Price is what you pay. Value is what you get. Even the Victorians knew that!

You can learn a lot from the past. Not far from my City Centre Office is a wealth of Victorian architecture and along with the common acceptance that the age created the foundations for ‘Modern Britain’, the Victorians seemed to have it ‘licked’ when it came to the meaning of ‘Value’.

For me, one of the most prominent social thinkers of the time, John Ruskin, captured it beautifully when he stated –

“It’s unwise to pay too much, but it’s worse to pay too little. When you pay too much, you lose a little money – that’s all. When you pay too little, you sometimes lose everything, because the thing you bought was incapable of doing the thing it was bought to do. The common law of business balance prohibits paying a little and getting a lot – it can’t be done. If you deal with the lowest bidder, it is well to add something for the risk you run, and if you do that you will have enough to pay for something better.”

Don’t get me wrong, there will always be a place for ‘cheap’ in the world. Businesses like the Pound Shop or similarly named are successful because they offer what they promote – cheap goods. Buyers rarely visit to purchase something that has a long life, is of the highest quality or something that could be given as a special gift. Unfortunately in other business fields there is often a big difference in what you get, compared with what you expected to get – and it’s rarely positive.

A friend of mine recently chose a local garage to fix their car. Phoning around for quotes they went for the second cheapest. What should’ve been a simple job became a long and complicated one, where lack of expertise and knowledge ended up costing him far more money (and perhaps more importantly time). My friend is not a fool but ended up feeling like one. He’ll say it himself that he knew that it was a gamble and if the original garage had been capable of doing the work agreed, to the correct timescale and pricing, he would’ve saved some money. Unfortunately it very rarely works out this way of course.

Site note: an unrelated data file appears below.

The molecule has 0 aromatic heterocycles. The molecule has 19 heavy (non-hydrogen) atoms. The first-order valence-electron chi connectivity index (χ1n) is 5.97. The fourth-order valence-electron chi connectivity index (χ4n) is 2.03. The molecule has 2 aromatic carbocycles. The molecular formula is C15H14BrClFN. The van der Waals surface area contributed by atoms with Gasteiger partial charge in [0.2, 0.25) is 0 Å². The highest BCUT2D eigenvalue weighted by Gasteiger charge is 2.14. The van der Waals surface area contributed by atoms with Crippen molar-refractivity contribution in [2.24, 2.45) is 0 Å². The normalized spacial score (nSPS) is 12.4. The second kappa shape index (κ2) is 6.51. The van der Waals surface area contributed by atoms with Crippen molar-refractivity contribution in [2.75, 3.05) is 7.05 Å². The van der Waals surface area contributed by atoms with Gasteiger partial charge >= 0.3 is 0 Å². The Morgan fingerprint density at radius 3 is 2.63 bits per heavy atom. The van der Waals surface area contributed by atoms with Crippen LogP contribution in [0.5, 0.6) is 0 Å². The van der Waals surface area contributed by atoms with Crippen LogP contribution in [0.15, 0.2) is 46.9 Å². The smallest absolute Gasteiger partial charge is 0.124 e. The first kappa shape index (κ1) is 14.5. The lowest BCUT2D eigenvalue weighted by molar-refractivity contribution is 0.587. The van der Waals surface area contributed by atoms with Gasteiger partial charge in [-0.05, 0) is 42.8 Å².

The same could be said of selling your own property (usually your biggest asset) and making sure you get the right agent from the outset. With so many agents claiming to offer ‘everything’, often there isn’t a clear picture on perceived value for what you pay.

I’ve spoken about it in a previous post but both locally and nationally in the Estate Agency Industry it is something that perhaps needs greater clarification.

A low fee may initially be enticing but that’s usually because there are a smaller number of people (1 or 2?) to pay a wage to. Even the most capable people in the industry cannot answer the phone whilst undertaking a viewing, valuing a property, chasing solicitors, giving a vendor a marketing update, answering phone calls, replying to email and website leads, booking viewings, valuations, 7 days a week etc, etc – you get the picture.

“If you deal with the lowest bidder, it is well to add something for the risk you run, and if you do that you will have enough to pay for something better.”

You can learn a lot from the past.

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